Stop the refoulement of Sri Lankan Tamil asylum seekers

Melbourne 22 May 2013: The Australian government has separated 14 Sri Lankan Tamil asylum seekers, 4 men, 3 women and 6 children (including a 6 month old baby), who arrived by boat and were detained in a remote immigration detention centre in Christmas Island from other asylum seekers and have informed them that:

a/ They are not going to be allowed to make an application for asylum.
b/. They are going to be forcibly deported to Sri Lanka.

Liberation through acquisition

By Gary Foley writing in The Tracker

Melbourne was recently privileged to receive a visit from Queensland’s most famous Lutheran since peanut farming Premier Joh Bjelke-Peterson. I refer, of course, to the corpulent and verbose Aboriginal Man of the Moment- Mr Noel Pearson.

More independent Aboriginal states in the pipeline

Goodooga, 20 May 2013 - - Aborigines who have just met for two days in Brisbane are looking to launching their own independent states, as the Murrawarri people have just done in northwest NSW and southwest Queensland.
“Clearly the people are now asking the pertinent questions relating to a process of asserting their continuing sovereignty as individual nations,” writes Michael Ghillar Anderson, Convenor of the Sovereign Union of First Nations and Peoples in Australia in a media release.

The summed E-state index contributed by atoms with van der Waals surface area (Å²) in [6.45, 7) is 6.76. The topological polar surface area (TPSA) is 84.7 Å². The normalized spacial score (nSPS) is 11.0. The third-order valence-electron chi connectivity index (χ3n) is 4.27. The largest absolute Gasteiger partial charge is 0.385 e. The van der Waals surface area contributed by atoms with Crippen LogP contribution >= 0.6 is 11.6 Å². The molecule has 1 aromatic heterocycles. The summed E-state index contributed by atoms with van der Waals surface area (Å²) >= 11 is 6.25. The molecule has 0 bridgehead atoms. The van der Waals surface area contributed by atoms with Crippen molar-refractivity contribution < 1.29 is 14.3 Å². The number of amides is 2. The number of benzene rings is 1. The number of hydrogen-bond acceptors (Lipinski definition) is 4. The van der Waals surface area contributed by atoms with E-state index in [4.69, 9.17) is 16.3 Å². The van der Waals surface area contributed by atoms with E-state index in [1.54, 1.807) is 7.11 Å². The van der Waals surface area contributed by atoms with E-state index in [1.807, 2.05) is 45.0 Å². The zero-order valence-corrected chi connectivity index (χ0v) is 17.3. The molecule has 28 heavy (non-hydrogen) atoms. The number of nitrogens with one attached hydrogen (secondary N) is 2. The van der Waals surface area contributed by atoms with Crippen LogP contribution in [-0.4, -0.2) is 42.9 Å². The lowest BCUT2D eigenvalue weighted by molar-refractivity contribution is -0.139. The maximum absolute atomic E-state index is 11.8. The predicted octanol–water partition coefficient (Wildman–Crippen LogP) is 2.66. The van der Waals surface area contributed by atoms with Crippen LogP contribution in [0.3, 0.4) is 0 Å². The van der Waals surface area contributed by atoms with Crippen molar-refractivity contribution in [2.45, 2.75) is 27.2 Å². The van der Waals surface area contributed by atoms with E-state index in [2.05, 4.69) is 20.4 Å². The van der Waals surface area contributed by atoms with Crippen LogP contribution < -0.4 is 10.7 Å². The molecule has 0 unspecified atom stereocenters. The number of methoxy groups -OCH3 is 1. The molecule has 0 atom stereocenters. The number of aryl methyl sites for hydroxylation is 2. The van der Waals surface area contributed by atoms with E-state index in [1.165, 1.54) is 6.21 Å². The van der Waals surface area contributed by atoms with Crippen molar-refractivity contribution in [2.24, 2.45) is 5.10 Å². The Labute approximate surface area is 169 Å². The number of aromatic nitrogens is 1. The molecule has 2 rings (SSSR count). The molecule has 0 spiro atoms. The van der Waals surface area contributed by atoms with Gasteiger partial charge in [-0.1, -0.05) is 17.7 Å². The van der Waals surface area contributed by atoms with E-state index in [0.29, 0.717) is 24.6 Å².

Heading for cooler waters - Climate change impact of warming oceans on global fish stocks

For the first time scientists have demonstrated the impact of climate change on ocean warming and sea surface temperatures affecting global fisheries stocks. Previous studies were limited to individual fisheries. The changes have been occurring clearly since the 1970s, the scientists say. The implications of this research raises the need for timely changes in fisheries management practices and adaptation plans for communities dependant on fishing, particularly climate vulnerable developing countries in the tropics.

"Given global fisheries contribute hugely to the world's economy and food security, this is a significant finding," said co-author Dr Reg Watson from the University of Tasmania's specialist Institute for Marine and Antarctic Studies."We are no longer talking about future hypotheticals - we are talking about impacts on a global scale that we can already demonstrate."

Scientists condemn Queensland land clearing changes, warn of biodiversity loss

Leading Queensland environmental scientists are up in arms over changes to Queensland's Vegetation Management Act and the Water Act which will enhance land clearing and destruction of native vegetation important for preserving biodiversity values, ecological services such as clean water and flood mitigation, and carbon sink potential.

Related: Leaked doc says Newman Government opening up logging destruction in Queensland native forests | Biodiversity decline from climate change affects huge range of common species

Aussie coal industry "ripe for financial implosion"